Sandra Whight

Board member
Sandra Whight

Sandra is the General Manager Decision Support Services at the Bureau of Meteorology.

She is 25 years into her career with fire, which started in land management as a Ranger in NSW and bushfire specialist and was recently the Director of Community Fire Safety at the Tasmania Fire Service. She holds a Science Degree (with Honours) from the University of Sydney, and a Diploma of Public Safety (Firefighting Management).  In 2004 she commenced with the Tasmanian Parks and Wildlife Service, working in bushfire policy and operations. In 2013 she joined the Tasmania Fire Service, overseeing structural changes to the State Fire Management Council, and implementing the whole-of-government Fuel Reduction Program. In 2017 she commenced as the Director of Community Fire Safety responsible for prevention and mitigation programs undertaken by the TFS, including education and regulation.

She is the co-Chair of the AFAC Climate Change Group, working with the whole Emergency Management Sector to adapt and respond to the challenges of climate change. She is passionate about using science and contemporary research, and risk-based approaches to shape policy and prepare communities to be resilient and safer from the impacts of fire.

CRC Board

Sandra Whight is a current member of the CRC's Board of Directors.

Lead end user

What if an earthquake hit central Adelaide? A major flood on the Yarra River through Melbourne? A bushfire on the slopes of Mount Wellington over Hobart?

‘What if?’ scenario modelling through this project is helping government, planning authorities and emergency service agencies think through the costs and consequences of various options on preparing for major disasters on their infrastructure and natural environments and how these might change into the future.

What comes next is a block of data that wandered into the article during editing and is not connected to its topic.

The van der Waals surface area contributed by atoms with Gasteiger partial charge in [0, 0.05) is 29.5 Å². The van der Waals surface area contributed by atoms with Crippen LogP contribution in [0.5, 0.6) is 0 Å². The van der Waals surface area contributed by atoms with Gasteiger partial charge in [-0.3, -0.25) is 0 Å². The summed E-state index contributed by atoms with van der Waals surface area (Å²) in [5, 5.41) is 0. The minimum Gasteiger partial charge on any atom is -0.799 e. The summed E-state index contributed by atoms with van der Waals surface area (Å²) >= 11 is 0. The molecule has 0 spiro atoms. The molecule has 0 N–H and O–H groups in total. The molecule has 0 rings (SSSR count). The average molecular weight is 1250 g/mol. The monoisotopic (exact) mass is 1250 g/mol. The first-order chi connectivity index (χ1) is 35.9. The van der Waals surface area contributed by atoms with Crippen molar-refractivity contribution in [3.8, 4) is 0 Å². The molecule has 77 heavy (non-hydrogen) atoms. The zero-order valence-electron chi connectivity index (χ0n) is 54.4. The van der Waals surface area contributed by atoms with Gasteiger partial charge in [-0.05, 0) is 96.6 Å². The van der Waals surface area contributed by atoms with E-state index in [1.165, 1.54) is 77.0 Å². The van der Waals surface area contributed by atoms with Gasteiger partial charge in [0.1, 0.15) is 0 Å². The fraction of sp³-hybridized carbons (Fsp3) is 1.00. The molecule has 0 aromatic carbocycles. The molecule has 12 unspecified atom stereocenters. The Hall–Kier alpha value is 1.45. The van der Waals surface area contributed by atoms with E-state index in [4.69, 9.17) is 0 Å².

The research is based on the premise that to reduce both the risk and cost of natural disasters, an integrated approach is needed to consider multiple hazards and a range of mitigation options.

Building community resilience to natural disasters is a complex challenge that spans many policy areas. This project, which has transitioned to its utilisation phase, tackled this intricate problem by delivering policy options that could help governments and emergency services to strengthen resilience in communities. The research identified barriers to community resilience and potential policy solutions that could be factored into the preparation, response and post-event phases of emergency management.
Research team:
This project developed simple practical tools that can help people better manage their teamwork, improve their decision making and develop more creative solutions. These include the Team Process Checklist, Emergency Management Breakdown Aide Memoire, Psychological Safety Checklist and Cognitive Bias Aide Memoire. In addition, the project considered how organisations utilise the outcomes of research and developed a tool to help agencies utilise research more effectively. In addition to creating tools that help better manage teams and make more effective decisions, members of the project team have also developed methods to help people to act more creatively during operations. These tools have now seen excellent utilisation by emergency management agencies in Australia and have attracted growing interest from international partners in the UK and Spain.
Research team:

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